(2) That league of ripoff artists known as the 3D printing service industry is DOOMED, like the old neighborhood print shop and like its successor, the "service bureau" that took your Windows/Adobe output and redid it in Mac/Quark for an absurd fee just to send it to the offset platemaker. Today if you want your customers to have printed matter you put the art on your website so thay can print it themselves.

    (3) It's one more way to vertically integrate. Pretty soon every shop will have to have 3D printing capability just like today you have to be able to read (and post) CAD files.
    UV cure photopolymer printing is quite different to "jet" or "nozzle" printing, it's more like laser printing, technically speaking it's laser-plotting, and a direct relative of photographic plotting, or "C-print", rather than an electrostatic process involving dust as in a photocopier (which I have not yet seen an example of being used for 3D). In theory the resolution limit for that could be made extremely fine, certainly down to photographic plotting which is around 5000dpi on a laser imagesetter.

    Of the nozzle types there's the "plotter" single-nozzle thermoplastic type, or FDM, and then there's the inkjet printer head type as in zcorp, which use a water + plaster method, which can produce decent quality moulds, and in theory should be able to deliver round about 5000dpi at some point soon. It's not that zcorp is similar to an inkjet printer, it is an inkjet printer.

    Some of the best idea with UV cure technology is to use some sort of very high resolution DLP raster projection system rather than a single-point laser, but the laser method while slower yields more precise results, and baking a 4k DLP chip with high-powered UV light probably isn't good for the longevity of the chip. Maybe there's special coatings for the mirrors, but UV light really will destroy stuff. The interesting feature is that a conventional projector bulb is metal halide, and those require very powerful UV filters, so presumably one could simply build a video-projector bulb without the filters and one has a very dangerous bulb which would definitely cook plastic and give a person sunburn to second degree burns and burn holes in your retina. The problem with high-speed plastics production systems is the resolution of the DLP chips is limited, so for larger parts one can imagine that a 1024x768 chip over a 6 inch part won't really make small pixels unless one actuates the DLP head.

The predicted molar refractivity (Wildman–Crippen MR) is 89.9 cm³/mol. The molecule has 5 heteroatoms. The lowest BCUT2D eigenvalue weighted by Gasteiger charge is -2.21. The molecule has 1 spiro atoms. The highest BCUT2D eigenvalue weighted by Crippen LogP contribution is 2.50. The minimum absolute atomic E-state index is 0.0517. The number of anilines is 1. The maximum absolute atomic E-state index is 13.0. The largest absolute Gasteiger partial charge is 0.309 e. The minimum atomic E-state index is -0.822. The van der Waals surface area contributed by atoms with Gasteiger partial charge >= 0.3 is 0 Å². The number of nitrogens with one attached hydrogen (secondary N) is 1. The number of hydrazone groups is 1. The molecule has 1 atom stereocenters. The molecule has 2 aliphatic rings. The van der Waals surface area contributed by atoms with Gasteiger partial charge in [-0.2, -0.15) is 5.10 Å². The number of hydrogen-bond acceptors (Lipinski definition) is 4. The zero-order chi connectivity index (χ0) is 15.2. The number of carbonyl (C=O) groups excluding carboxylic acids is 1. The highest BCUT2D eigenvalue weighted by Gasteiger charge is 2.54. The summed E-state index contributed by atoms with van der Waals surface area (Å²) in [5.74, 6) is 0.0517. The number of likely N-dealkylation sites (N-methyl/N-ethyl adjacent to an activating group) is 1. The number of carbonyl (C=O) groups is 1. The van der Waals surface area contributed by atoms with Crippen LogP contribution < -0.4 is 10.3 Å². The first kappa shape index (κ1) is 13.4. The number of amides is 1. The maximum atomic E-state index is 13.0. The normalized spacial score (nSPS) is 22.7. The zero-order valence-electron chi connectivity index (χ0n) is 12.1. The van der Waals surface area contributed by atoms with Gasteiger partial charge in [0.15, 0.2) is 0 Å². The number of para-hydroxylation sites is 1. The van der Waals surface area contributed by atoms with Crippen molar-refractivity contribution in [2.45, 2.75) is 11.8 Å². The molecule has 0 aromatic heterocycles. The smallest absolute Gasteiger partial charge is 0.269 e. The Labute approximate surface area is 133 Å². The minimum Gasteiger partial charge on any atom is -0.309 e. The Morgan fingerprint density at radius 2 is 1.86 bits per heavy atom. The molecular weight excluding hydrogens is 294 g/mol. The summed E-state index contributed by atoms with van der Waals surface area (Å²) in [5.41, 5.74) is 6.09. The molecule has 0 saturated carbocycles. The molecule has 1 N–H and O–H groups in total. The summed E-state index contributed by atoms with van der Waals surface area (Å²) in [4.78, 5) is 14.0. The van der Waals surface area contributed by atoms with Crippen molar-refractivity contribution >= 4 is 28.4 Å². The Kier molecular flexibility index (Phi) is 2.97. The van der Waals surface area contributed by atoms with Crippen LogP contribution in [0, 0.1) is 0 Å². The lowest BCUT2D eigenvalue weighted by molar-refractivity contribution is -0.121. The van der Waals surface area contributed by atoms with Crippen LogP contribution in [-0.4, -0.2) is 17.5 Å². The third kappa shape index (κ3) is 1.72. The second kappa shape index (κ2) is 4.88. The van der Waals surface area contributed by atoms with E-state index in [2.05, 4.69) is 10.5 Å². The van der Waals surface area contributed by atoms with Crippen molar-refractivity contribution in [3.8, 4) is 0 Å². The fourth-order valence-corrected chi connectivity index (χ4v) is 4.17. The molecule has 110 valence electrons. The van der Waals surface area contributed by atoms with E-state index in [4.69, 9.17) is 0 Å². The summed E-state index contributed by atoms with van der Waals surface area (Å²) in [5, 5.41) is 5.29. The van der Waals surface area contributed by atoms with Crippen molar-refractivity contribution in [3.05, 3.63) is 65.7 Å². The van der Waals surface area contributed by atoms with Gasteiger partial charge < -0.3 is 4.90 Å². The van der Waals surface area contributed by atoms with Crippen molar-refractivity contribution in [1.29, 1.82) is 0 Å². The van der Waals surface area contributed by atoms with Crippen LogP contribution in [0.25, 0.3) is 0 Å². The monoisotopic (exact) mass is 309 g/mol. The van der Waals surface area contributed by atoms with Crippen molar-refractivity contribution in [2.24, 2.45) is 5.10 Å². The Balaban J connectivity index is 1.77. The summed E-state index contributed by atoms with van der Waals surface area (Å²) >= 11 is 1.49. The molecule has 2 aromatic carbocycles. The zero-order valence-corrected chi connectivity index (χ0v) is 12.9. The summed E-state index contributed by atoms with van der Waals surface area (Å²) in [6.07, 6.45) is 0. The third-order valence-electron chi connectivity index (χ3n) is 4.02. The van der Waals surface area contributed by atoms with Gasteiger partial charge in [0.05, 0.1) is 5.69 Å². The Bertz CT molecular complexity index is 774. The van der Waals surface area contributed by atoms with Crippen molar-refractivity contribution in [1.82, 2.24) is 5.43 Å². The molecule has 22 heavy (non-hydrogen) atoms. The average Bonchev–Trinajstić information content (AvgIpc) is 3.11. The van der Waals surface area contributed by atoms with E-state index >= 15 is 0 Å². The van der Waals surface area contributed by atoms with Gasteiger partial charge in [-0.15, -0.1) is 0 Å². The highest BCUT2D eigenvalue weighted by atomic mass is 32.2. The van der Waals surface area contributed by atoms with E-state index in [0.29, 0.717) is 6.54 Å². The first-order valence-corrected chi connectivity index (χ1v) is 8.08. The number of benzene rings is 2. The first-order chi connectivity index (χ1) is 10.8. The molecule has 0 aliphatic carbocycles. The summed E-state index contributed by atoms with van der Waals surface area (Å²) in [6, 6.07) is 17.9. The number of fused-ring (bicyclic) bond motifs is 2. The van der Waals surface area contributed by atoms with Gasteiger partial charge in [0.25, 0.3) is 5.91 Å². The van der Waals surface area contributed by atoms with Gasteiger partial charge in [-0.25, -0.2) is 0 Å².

Scanning a DLP head in one dimension with a very small lens equivalent to the use of an inkjet printer, with 1024x768 projected over 1/2", that would produce 0.0005" precision or 2000ish dpi. The build-head would incorporate a high powered UV metal halide bulb, and actuating the build table and bed in one dimension and the build head in one dimension, that could produce a medium-speed ultra-high-resolution plastics printer. In theory that could be scaled to an arbitrary size, or incorporate an arbitrary number of print-heads.

    The other notably missing feature of additive plastics forming processes is the lathe option, where you start with a cylindrical or rough-machined lathe plastic part, and scan with one axis of rotation and actuate the print head in one linear axis adding plastic. Presumably to do raster printing one would need some sort of cylindrical lens with cylindrical focus, it could get quite difficult, but a high-precision point-laser plastics lathe could be useful. Cube-shaped voxels or similar don't work for cylindrical features.

    The obvious utility of the plastics-based processes is the ability to produce masters for castings and moulds for metal, which can be employed for forging or casting of proper metal parts rather than the variable and rather chalky strength of direct-metal parts, which are in practise rather prone to breaking and have to be over-engineered, main reason those get used is where you absolutely have to have extreme lightness and a structure made mostly from air, and that means titanium.

    Titanium is a bit of a nightmare to work with, because it's basically halfway to high explosives. Melting a very small quantity of Ti in a protective gas shield or ideally a very strong vacuum as on the better direct-metal systems, and one gets a completely new process which can only do certain parts of an assembly. This is great for some sorts of things, but horrible for others. Cogs are not a great idea. You really don't want a direct-metal roller bearing. Might at a push be able to do the bearing cage with direct metal, but none of the load-bearing surfaces of a bearing will be any good at all compared to a properly formed equivalent. This is not a problem in practise, because you just provide bearing seats for mass produced bearings on a direct-metal part, and the bearing seats can be machined to greater precision than the typically 300dpi ± more than you'd like with most direct-metal processes.

    On the other hand, similar light and good quality parts of a completely different profile could be produced in numbers from magnesium by either hot or cold forging in a press or casting from various high-precision plastic masters.

    Obviously any formed metal parts can be subsequently machined, typically facing and threading is sufficient.